Archie says. "I was terrible. I was dropping too far back,
looking behind me--all the things you see when you go to a high
school quarterback camp."
Marino came from a more advanced passing system at Pitt, but the
real difference was the way in which he was treated by coach Don
Shula, a master at adapting to his personnel. Shula had gone to
Super Bowls not only with Bob Griese, a good passer, but also
with David Woodley, whose physical skills were limited. Shula
paid extra attention to Marino, threw him into the lineup almost
immediately in his rookie season of 1983 and, since then, has
constructed an offense around the medium and deep passes to
which his quarterback is suited.
A few years ago it seemed as though Young might go the way of
Manning. Though tutored at various times by Gillman, Walsh,
Holmgren and Shanahan, he had yet to carry a team to a
championship. However, last year, his third with Shanahan as
his offensive coordinator, Young, who was once criticized for
his failure to read defenses and his penchant for making hasty
decisions, evolved into the league's dominant player. "So much
of that was due to Mike," Young says. "He created in me a desire
to prepare harder. And the more willing I was to get ready, the
more he was able to fill me up with substantive stuff."
Toward the end of last season Young and Shanahan were
anticipating one another's thoughts as though they were twins.
Says Young, "We mapped out the Super Bowl, and I've never
experienced anything like that. It was exactly what he had
Says Shanahan: "When the quarterback is on the field, I feel as
if I'm on the field, and if he doesn't make the right decision,
I'm looking at myself making a mistake."
Shanahan's relationship with another premier signal-caller,
Elway, makes for an even more intriguing study of the mentor's
role. When Shanahan joined Dan Reeves's Bronco staff as the wide
receivers coach in 1984, he earned Elway's respect by joining
him in workouts and weightlifting sessions and pushing him to
throw in the off-season. When Elway tried to beg off with the
excuse that no receivers were in town, Shanahan would lace up
his sneakers and run patterns for him in Piney Creek Park.
When Shanahan left to coach the Raiders in 1988, a great deal of
strain developed between Elway and Reeves. After being fired by
Raider owner Al Davis during the 1989 season, Shanahan returned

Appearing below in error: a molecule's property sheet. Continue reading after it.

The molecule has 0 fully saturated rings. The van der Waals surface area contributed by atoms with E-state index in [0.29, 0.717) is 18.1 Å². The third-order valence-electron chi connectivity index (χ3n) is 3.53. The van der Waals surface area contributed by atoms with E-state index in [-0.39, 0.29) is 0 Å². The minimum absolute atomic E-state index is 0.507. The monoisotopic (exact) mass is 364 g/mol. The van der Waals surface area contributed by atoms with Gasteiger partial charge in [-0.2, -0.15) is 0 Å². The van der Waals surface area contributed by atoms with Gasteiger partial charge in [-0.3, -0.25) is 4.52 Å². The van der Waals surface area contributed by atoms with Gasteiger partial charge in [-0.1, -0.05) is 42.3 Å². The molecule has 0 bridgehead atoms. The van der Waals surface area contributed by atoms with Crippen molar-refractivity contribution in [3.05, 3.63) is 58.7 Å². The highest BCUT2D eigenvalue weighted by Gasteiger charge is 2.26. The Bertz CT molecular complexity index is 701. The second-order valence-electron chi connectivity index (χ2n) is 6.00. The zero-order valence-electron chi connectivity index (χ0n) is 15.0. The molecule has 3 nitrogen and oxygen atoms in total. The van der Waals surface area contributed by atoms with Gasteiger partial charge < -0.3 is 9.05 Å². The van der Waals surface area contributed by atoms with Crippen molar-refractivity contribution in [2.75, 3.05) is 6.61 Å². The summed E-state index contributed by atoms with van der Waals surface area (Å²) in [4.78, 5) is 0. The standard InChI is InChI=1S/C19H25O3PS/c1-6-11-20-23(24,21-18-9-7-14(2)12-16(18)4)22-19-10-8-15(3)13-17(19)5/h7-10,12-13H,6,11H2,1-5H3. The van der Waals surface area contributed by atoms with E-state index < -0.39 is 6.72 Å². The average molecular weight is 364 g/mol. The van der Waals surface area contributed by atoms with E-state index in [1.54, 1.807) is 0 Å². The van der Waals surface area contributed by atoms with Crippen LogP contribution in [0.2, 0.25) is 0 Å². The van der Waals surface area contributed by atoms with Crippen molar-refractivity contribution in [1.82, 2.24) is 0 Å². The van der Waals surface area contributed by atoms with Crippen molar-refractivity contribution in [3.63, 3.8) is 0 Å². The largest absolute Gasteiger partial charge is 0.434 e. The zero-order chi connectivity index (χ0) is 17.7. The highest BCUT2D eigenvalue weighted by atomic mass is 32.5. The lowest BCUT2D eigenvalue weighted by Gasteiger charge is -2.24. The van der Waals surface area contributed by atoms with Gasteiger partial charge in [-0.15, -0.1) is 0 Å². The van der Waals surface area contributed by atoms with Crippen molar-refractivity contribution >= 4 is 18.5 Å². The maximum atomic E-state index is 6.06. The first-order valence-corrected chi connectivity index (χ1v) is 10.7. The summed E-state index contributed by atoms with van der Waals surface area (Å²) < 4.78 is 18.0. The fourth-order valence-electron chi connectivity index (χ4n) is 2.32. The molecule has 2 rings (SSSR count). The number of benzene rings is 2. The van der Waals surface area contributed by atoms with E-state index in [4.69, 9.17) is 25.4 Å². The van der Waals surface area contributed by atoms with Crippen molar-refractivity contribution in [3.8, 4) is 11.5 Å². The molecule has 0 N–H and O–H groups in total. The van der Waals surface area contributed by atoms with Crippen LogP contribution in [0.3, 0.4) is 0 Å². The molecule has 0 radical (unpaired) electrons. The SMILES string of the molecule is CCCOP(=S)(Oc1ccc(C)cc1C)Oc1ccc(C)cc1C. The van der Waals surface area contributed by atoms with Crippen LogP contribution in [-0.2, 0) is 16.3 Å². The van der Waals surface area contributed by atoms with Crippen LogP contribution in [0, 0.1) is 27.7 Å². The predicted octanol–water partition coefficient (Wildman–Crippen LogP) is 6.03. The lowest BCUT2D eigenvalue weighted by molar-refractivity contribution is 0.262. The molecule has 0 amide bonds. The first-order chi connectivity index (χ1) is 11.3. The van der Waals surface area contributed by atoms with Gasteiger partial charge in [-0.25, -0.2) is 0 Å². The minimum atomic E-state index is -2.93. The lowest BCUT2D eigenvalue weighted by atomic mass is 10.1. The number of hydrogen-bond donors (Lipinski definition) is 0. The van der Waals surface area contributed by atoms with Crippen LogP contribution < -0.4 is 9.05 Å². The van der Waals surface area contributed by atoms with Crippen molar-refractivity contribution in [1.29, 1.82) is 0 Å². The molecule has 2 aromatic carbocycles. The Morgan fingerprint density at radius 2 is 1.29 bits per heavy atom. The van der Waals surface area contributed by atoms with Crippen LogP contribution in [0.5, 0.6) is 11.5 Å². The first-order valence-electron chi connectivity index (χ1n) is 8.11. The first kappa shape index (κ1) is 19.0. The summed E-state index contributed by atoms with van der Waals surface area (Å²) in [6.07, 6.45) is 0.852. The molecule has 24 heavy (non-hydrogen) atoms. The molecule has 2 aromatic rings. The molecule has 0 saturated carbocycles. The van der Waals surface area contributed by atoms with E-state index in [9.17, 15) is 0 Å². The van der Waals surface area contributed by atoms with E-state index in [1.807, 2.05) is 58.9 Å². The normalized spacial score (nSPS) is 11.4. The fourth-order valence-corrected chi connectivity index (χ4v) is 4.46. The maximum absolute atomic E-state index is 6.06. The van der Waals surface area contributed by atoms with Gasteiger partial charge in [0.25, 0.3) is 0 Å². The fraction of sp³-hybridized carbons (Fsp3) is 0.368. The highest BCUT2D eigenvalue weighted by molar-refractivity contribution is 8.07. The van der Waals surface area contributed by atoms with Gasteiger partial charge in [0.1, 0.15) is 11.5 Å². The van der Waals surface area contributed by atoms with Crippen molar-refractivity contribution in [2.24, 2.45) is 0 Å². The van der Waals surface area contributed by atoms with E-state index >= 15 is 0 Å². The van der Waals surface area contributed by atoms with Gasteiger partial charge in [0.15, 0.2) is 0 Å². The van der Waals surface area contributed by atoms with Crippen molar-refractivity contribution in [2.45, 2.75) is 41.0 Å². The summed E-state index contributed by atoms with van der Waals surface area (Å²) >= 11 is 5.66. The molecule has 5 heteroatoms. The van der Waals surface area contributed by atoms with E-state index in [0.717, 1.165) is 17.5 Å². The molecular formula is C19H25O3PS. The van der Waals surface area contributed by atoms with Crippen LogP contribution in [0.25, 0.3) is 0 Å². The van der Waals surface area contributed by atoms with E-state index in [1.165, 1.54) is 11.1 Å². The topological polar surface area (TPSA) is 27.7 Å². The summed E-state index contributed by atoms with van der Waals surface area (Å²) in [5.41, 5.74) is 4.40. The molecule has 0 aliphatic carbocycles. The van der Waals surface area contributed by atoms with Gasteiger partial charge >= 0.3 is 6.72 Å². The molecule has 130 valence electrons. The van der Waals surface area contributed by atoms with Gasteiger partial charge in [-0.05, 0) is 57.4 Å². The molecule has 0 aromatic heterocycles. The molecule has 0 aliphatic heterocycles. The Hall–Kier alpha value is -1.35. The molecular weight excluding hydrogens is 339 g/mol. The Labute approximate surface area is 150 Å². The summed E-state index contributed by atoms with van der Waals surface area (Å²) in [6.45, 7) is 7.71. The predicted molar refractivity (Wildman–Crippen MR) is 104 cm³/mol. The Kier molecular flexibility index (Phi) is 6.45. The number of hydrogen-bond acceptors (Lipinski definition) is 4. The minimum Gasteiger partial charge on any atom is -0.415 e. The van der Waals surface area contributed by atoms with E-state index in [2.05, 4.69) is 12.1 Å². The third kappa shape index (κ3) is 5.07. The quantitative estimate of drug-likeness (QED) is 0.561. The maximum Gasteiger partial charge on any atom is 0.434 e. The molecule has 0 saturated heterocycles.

to Denver, first as the quarterbacks coach, then as of fensive
coordinator. Elway's mood perked up, but Reeves fired Shanahan
after the '91 season, resulting in an open clash between Elway
and Reeves that led to Reeves's being fired the next year.
"It's almost like when Mike left there was more responsibility
on me," Elway says, "because the coach that came in [Jim Fassel]
didn't do things the same way and wasn't as organized. I had a
good relationship with Fassel, but he had only been in pro
football one year when he came here. There were times when I had
to teach him the game. Plus, Mike was kind of my buffer. I could
tell Mike what I was thinking, and Mike could go talk to Dan
about it, and Dan would yea or nay it. With Mike gone, Dan and I
Now Shanahan is back in Denver, but with more responsibility,
meaning his relationship with Elway must change. In addition,
the new offensive coordinator, Gary Kubiak, was Elway's backup,
drinking buddy and roommate on the road for nine seasons.
Sensing the distance their new situation will require, Elway has
avoided acting chummy toward Kubiak in the presence of
teammates. But the true test will come during games, when Kubiak
will demand that Elway defer to his authority. "A coach has to
be able to jump on your butt," Elway says. "Otherwise you don't
have that same respect."
Walsh agrees: "The relationship can't be so familiar that the
quarterback doesn't take his coach seriously. A lot of these
coaches are overwhelmed by the significance of the quarterback.
They're in awe of him. They're just pleased to be in the
quarterback's company. So they become an errand boy."
When asked to cite an example of the mentor-quarterback
relationship at its best, Elway recalls a game in the late '80s.
He doesn't remember the opponent, the year or the location, but
he does recall a chat with Shanahan that included a lot of
"We were on the phone, and it got ugly, so I just hung up on
him," recalls Elway. "He came up to me after the game, put his
finger in my chest and said, 'Don't you ever hang up on me
again.' Then I apologized, and we both started laughing. That's
the type of relationship we had."